Many small hospitals and clinics with basic imaging capabilities do exist, often with few, if any, physicians on staff with formal Radiology training. In addition to performing imaging studies and interpretations, teaching basic Radiology interpretation skills to on-site clinical staff may be very beneficial in many mission type settings.  Also, given the portability of current ultrasound technology, even more remote assignments with less technological capabilities may be possible.

A final idea to be mentioned is one that many radiologists might not have considered as a realistic possibility; serving as a “part-time” radiologist in the military reserves. The Army, Navy and Air Force each provide all levels of medical care from Field Hospitals and Clinics up to Tertiary Medical Centers at various locations around the globe. Being a physician in the Reserves is not a decision to be taken lightly, but serving in this capacity can be a very rewarding experience for those willing to push themselves a little further and harder.  Physicians have served in the Reserves for many years, but the need has increased dramatically since 9/11.

Serving in the Reserves is a part-time job, but still requires active licensure and full credentialing.  For those who may be interested in considering this alternative, there are weekend drills (typically one weekend per month, although flexible options for physicians can be worked out in some situations) as well as a short period of active duty each year that will usually be about two weeks in duration.  This short assignment could entail either locum tenens type assignments at a military hospital, or more interesting possibilities such as field exercises.

The greatest “risk” to being in the Reserves is the possibility of being mobilized and deployed for an extended period of time.  Although it may be very difficult for some radiologists to leave their practice for weeks or months at a time, for those who are able to accommodate this challenge, the rewards of helping to care for those service men and women who leave their homes and families in order to watch out for us and our families can be an extremely rewarding and fulfilling way to give back.  Serving in the Reserves may not be financially lucrative for physicians, but those who continue their service long enough to receive retirement benefits will enjoy a long term return on their investment of time and energy.

This is certainly not an exhaustive list, but these are a few ideas for radiologists who may be at a fork in the road and considering career enhancements or pre-retirement/retirement alternatives.  I would be very interested in hearing additional ideas or suggestions from other radiologists.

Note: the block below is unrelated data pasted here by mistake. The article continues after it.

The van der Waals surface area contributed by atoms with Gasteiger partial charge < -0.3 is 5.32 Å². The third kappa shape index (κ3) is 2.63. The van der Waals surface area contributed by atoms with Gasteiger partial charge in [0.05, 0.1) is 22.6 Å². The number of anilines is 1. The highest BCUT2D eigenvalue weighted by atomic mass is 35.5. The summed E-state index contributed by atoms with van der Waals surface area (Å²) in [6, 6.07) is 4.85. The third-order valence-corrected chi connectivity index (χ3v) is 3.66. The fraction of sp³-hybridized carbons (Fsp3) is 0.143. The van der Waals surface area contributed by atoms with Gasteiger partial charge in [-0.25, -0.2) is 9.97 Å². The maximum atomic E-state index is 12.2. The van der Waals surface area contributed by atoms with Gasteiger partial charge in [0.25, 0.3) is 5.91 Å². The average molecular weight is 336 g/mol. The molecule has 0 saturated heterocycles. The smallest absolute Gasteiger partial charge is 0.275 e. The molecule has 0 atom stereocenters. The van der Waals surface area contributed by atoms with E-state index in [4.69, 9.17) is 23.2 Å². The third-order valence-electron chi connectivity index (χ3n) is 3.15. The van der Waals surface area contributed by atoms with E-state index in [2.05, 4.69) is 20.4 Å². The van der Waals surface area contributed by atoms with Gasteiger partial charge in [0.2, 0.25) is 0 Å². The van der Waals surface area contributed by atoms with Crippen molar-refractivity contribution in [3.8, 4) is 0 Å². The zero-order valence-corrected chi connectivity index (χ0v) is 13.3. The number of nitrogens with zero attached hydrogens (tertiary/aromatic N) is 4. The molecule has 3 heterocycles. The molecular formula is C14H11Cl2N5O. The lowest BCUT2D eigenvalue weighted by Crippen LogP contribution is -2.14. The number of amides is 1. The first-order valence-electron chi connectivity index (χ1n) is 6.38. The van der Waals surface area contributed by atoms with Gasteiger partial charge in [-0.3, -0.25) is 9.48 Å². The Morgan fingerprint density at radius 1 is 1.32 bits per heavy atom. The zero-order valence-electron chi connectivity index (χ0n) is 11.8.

If you would like to contact Dr. Jeffrey T. Wade, you can email him at jwade@premiermed.com or find him on his LinkedIn page.

Do you know of other career alternatives specific to radiologists? If so, comment below. Is there a unique opportunities in your specialty? If so, contact me about doing a guest post in your area of expertise. More options are always better. If you haven’t already done so, pick up a copy of The Doctors Guide to Smart Career Alternative and Retirement and see what alternatives you might enjoy.

Share this article:

4 thoughts on “Smart Career Alternatives for Radiologists

  1. Well as a fellow radiologist it is great to see a post directed at us.

    It is true that based on the very nature of our specialty we are a bit more limited than some others if they still want so serve in some sort of medical capacity.

    We are however a bit lucky as a profession because a simple side gig could be a nighthawk type reader where can read from the comforts of home (or a beach for that matter). I do like the possibility of teaching (which I enjoyed when I was in academia) and would be nice to pass knowledge along.

    Developing AI is also interesting thought you brought up but don’t make it too advanced or we may find our occupation become a relic (also the thought of us training our future overlords comes to mind).

  2. As I told Dr. Fawcett when I contacted him, I was more interested in hearing other’s ideas than relaying mine. If you have any other thoughts, or can add to the few ideas that I briefly mentioned, I’d love to know what they are.

  3. I think radiologists are perfect to explore non-medical careers while still doing telemedicine part time due to shift work and ability to do short shifts. I don’t think it works as well if you are full time in private practice or on an outpatient setting.

    I do telerad and after paying down my bad debt I will go into active real estate investing which should be happening in the next 4-6 months. I’m also currently doing locums on my off weeks to accelerate my debt payoff/capital accumulation but will cut that out once I don’t need it anymore. Once I have enough passive income from my active endeavors in 3-5 years I will cut back on my telerad gig to 4-5 hours shifts 7on/7off which essentially allows me to pursue any other profession (in my case REI) full time.
    Ed

    • ed,
      Your path sounds a lot like my story. I worked in private practice. When My debts were paid off, all of them, including my mortgage, then I began investing in real estate. 12 years after that I was financially independent and switched to part time for three years before retiring from medicine. Best of luck on your journey.

Leave a Comment